At the beginning, there were many problems with this standard software and many technical obstacles that would make it difficult to sell these systems in large quantities. One of these problems was the dependency of the hardware and software platforms in which the systems were developed. At the time, it was not possible to use the same software in different hardware platforms. Another problem was that companies did not behave as standard as initially thought. For instance, payroll calculation was quite different between companies, and even more different between countries, since each country has its own laws and legal rules, agreements, contract types, and so on. In the late 1970s and during the 1980s, these problems led to companies developing standard applications that were flexible enough to provide functional features to different types of companies and in different countries. During the 1980s, with the emergence of PCs and the massive deployment of computing and computer networks in companies, it was time to make applications independent of hardware platforms and to make those applications portable among platforms. This was the open systems wave, when different hardware vendors were designing computers that could work with (nearly) the same operating systems (UNIX flavors, Windows NT) and with the same database engines (Oracle, Informix, and others).
This technological advance also enabled the development of standard applications that could be independent of hardware and software platforms. At the beginning of the 1990s, SAP AG had a product, SAP R/2, that covered reasonably well the needs of different types of businesses in different countries and in different areas, like financial services (accounting, accounts payable and receivable, controlling, and so on), logistics (materials management, warehousing, distribution, sales, and production), and human resources (payroll, time management, personnel development). This system was installed in approximately 3000 companies around the world. The logical and natural evolution from R/2 to an open systems environment led to the birth of R/3 in 1992. SAP R/3 was developed through SAP AG's 20 years of accumulated experience in solving the business problems of its customers, along with experience in computing and managing complex networks. The company had experience and enough technological background for R/3 to succeed.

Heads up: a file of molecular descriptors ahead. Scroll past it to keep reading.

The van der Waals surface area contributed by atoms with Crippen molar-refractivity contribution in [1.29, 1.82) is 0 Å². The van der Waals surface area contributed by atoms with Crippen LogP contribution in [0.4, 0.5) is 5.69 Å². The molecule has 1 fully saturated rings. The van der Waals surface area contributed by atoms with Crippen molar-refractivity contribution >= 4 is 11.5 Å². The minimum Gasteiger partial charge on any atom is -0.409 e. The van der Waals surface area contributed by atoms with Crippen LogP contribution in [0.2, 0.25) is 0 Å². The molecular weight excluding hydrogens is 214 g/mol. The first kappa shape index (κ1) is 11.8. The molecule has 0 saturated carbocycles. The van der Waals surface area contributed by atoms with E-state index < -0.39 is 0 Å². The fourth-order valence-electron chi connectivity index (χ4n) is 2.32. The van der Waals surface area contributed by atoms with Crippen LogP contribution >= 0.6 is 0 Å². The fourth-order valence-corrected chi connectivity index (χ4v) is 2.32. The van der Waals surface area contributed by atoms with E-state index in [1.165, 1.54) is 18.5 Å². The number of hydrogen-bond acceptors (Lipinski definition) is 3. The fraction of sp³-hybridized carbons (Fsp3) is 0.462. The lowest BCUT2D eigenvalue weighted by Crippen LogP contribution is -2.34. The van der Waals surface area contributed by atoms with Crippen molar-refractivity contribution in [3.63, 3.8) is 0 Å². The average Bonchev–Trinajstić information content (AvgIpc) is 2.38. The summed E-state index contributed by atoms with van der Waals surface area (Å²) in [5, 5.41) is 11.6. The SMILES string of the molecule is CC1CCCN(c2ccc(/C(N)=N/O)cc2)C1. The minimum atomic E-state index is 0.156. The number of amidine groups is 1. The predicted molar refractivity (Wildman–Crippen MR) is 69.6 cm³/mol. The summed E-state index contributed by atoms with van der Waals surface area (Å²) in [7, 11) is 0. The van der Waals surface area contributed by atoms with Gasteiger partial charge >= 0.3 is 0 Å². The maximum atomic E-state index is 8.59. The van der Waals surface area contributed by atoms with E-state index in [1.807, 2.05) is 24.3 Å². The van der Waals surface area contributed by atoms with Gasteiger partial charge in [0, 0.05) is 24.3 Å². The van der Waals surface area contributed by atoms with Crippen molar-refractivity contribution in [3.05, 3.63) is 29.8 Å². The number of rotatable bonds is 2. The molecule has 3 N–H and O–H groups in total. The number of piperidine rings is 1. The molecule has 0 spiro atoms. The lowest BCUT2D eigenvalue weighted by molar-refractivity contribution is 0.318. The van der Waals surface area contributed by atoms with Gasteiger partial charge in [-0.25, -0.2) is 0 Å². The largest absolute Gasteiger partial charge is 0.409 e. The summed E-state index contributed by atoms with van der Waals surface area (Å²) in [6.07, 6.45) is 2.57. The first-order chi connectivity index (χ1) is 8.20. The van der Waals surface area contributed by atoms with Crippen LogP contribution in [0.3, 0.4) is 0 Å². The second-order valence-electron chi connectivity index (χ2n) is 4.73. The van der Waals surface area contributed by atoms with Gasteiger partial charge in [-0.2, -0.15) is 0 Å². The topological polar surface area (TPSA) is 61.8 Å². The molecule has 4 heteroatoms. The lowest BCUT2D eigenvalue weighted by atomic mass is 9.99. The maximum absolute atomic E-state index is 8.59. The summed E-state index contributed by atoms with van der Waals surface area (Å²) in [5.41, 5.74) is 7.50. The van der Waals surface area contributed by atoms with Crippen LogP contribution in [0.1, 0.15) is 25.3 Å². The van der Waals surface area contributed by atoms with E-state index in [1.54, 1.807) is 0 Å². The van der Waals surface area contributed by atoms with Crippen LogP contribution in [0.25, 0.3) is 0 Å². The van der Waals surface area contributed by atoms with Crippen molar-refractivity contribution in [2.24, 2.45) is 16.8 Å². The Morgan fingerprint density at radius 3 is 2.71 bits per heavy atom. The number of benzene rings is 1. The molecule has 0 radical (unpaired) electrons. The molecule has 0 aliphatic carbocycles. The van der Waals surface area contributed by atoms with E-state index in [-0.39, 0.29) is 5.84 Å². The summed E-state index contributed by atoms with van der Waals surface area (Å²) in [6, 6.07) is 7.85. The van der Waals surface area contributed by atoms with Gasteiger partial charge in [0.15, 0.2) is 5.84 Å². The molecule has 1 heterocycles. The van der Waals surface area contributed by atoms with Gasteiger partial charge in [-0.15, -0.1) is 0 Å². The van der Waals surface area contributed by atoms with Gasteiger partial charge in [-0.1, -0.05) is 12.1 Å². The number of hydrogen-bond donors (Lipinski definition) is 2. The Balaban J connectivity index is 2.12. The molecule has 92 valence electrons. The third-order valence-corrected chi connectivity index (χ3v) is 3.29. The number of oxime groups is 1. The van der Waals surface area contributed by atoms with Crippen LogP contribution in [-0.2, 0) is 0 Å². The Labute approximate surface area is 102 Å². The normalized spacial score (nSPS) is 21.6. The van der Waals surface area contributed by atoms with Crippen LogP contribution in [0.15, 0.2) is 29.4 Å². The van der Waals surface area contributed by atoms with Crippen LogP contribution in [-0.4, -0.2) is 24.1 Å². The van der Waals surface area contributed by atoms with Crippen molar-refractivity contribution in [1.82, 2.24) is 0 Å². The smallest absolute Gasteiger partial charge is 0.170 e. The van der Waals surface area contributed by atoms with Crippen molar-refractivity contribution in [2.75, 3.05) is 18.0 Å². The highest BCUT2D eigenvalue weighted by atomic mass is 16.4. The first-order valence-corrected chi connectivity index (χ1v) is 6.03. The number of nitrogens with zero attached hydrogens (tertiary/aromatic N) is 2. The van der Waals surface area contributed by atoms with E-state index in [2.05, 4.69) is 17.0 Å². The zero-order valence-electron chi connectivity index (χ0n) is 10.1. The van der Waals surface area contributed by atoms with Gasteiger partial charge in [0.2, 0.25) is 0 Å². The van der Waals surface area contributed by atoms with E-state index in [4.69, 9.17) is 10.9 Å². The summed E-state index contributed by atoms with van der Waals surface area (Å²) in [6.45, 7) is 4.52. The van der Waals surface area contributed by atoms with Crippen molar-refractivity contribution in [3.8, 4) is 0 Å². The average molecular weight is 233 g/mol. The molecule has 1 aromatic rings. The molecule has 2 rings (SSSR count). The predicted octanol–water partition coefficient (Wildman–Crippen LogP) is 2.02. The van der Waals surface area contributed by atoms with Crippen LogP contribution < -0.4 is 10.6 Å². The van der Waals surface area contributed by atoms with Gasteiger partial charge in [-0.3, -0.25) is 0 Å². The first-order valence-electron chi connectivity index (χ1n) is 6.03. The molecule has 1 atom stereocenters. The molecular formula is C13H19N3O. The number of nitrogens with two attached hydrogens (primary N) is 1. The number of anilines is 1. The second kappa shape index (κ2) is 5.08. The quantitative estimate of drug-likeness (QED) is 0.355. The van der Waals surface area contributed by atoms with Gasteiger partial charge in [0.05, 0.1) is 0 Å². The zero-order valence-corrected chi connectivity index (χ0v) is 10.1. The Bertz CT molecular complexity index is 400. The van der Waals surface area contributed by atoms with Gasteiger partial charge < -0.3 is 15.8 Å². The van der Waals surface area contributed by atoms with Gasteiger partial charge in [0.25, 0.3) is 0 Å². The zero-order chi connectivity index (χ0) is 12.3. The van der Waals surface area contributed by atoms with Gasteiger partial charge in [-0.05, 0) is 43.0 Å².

In a few years, the growth in the number of customer installations of the R/3 system was exponential: 900 installations at the end of 1993, 2400 in 1994, 5200 at the end of 1995, 20,000 by the middle of 1999, and more than 60,000 at the end of 2004, reaching the amazing number of over 20,000 customers in more than 120 countries. In the mid-1990s it was clear that the standard business software (commonly known as ERPs or Enterprise Resource Planner applications) was mature enough so that many companies chose standard software and could abandon the traditional strategy of local and custom development, which was often more costly in the middle term. At the same time, SAP AG started to gain enough critical mass to take a new step in the development of standard software. This was to start developing software for those company areas that were less standard and more dependent on the business or industry area. These were, for instance, the upstream and downstream systems of oil companies, the call center and customer care systems for telecom or utilities companies, the selling of advertisement in the media sector, and so on.